Identification of new disease-associated genes in GnRH deficiency using Whole Exome Sequencing
|Director of thesis||Nelly Pitteloud|
|Co-director of thesis||Brian J. Stevenson|
|Summary of thesis||
The Hypothalamic-Pituitary-Gonadal (HPG) axis is widely considered as the driving force of reproduction in all vertebrates, including human. Gonadal Releasing Hormone (GnRH) secreted by the GnRH neurons from the hypothalamus is the central regulator of this axis. GnRH secretion during puberty onset and adulthood stimulates the production of luteinizing hormone (LH) and follicle stimulating hormone (FSH) from the pituitary gland, that in turn regulate germ cells maturation and sex hormone production in the gonads. GnRH neurons originate outside the central nervous system (CNS) in the olfactory placode during embryonic development. Once fate-specified, they migrate along the olfactory axons throughout the olfactory bulb, to reach the preoptic area of hypothalamus. Kallmann Syndrome (KS) is a rare disorder (1:10’000 cases in males, 1:50’000 in females) characterized by GnRH deficiency, resulting in absence of puberty, infertility and combined by anosmia (lack of sense of smell). Mutations in more than 15 genes have been found in KS patients throughout last 20 years; however, the genetic causes of ~70% of the cases are still unknown. Kallmann Syndrome is characterized by phenotypic variability and oligogenic architecture. The goal of this thesis is to use next generation sequencing technologies as Whole Exome Sequencing to identify new genetic networks underlying this disorder.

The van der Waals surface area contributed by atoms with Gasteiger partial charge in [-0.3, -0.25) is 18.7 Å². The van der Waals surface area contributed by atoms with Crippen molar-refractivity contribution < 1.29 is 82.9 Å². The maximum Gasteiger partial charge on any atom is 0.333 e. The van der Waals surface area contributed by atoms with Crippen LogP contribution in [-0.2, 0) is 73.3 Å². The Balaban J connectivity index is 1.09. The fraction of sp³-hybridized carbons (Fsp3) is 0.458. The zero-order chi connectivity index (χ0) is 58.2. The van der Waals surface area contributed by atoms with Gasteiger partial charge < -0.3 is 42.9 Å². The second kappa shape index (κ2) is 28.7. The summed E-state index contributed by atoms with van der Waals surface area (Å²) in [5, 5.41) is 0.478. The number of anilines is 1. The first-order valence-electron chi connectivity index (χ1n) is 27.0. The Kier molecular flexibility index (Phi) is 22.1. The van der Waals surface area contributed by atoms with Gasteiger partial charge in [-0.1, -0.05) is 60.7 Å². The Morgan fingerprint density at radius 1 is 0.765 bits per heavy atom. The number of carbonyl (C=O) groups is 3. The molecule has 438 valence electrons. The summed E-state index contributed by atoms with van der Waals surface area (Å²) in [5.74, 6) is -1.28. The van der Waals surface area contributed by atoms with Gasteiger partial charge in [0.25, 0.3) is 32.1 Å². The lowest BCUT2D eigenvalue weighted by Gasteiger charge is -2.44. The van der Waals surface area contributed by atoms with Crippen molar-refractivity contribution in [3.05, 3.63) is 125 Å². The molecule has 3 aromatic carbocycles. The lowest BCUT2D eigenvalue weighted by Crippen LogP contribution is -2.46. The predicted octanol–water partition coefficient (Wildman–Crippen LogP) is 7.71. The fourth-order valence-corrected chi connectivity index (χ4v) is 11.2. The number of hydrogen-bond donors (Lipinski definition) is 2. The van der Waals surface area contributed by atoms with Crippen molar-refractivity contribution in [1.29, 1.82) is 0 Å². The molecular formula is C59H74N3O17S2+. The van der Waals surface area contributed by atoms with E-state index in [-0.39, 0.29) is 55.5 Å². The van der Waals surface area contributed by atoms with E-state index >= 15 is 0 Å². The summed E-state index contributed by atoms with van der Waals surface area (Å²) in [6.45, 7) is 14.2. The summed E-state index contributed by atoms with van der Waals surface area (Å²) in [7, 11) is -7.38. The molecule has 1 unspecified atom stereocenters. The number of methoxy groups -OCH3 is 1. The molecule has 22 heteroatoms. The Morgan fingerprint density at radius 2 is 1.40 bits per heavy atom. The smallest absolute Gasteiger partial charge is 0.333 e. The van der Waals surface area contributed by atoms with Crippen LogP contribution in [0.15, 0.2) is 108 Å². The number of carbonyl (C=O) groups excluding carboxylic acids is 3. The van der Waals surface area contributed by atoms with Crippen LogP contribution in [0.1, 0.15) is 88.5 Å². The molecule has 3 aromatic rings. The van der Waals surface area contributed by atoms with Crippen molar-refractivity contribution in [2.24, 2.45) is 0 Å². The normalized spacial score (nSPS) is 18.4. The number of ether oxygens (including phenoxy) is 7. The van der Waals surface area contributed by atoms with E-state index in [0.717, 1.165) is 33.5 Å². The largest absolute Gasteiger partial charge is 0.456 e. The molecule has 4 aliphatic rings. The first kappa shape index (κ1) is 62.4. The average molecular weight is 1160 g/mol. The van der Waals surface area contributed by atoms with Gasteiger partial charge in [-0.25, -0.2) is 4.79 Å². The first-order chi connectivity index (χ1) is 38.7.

|Administrative delay for the defence||03.05.2017|